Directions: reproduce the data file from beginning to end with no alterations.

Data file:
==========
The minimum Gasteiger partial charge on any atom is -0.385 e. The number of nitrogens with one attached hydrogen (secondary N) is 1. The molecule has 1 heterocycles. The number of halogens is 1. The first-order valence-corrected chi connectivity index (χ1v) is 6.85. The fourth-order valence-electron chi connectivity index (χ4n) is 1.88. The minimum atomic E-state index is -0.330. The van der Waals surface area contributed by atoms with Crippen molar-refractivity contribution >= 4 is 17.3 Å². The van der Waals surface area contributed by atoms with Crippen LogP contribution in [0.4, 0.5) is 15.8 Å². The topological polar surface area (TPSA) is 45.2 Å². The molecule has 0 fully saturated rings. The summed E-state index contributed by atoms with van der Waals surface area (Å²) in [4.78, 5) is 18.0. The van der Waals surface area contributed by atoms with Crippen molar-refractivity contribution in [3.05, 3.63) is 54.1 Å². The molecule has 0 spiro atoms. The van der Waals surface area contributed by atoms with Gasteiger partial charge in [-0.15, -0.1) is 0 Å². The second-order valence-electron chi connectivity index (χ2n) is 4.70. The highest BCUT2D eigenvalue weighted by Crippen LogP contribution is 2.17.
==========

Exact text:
The minimum Gasteiger partial charge on any atom is -0.385 e. The number of nitrogens with one attached hydrogen (secondary N) is 1. The molecule has 1 heterocycles. The number of halogens is 1. The first-order valence-corrected chi connectivity index (χ1v) is 6.85. The fourth-order valence-electron chi connectivity index (χ4n) is 1.88. The minimum atomic E-state index is -0.330. The van der Waals surface area contributed by atoms with Crippen molar-refractivity contribution >= 4 is 17.3 Å². The van der Waals surface area contributed by atoms with Crippen LogP contribution in [0.4, 0.5) is 15.8 Å². The topological polar surface area (TPSA) is 45.2 Å². The molecule has 0 fully saturated rings. The summed E-state index contributed by atoms with van der Waals surface area (Å²) in [4.78, 5) is 18.0. The van der Waals surface area contributed by atoms with Crippen molar-refractivity contribution in [3.05, 3.63) is 54.1 Å². The molecule has 0 spiro atoms. The van der Waals surface area contributed by atoms with Gasteiger partial charge in [-0.15, -0.1) is 0 Å². The second-order valence-electron chi connectivity index (χ2n) is 4.70. The highest BCUT2D eigenvalue weighted by Crippen LogP contribution is 2.17.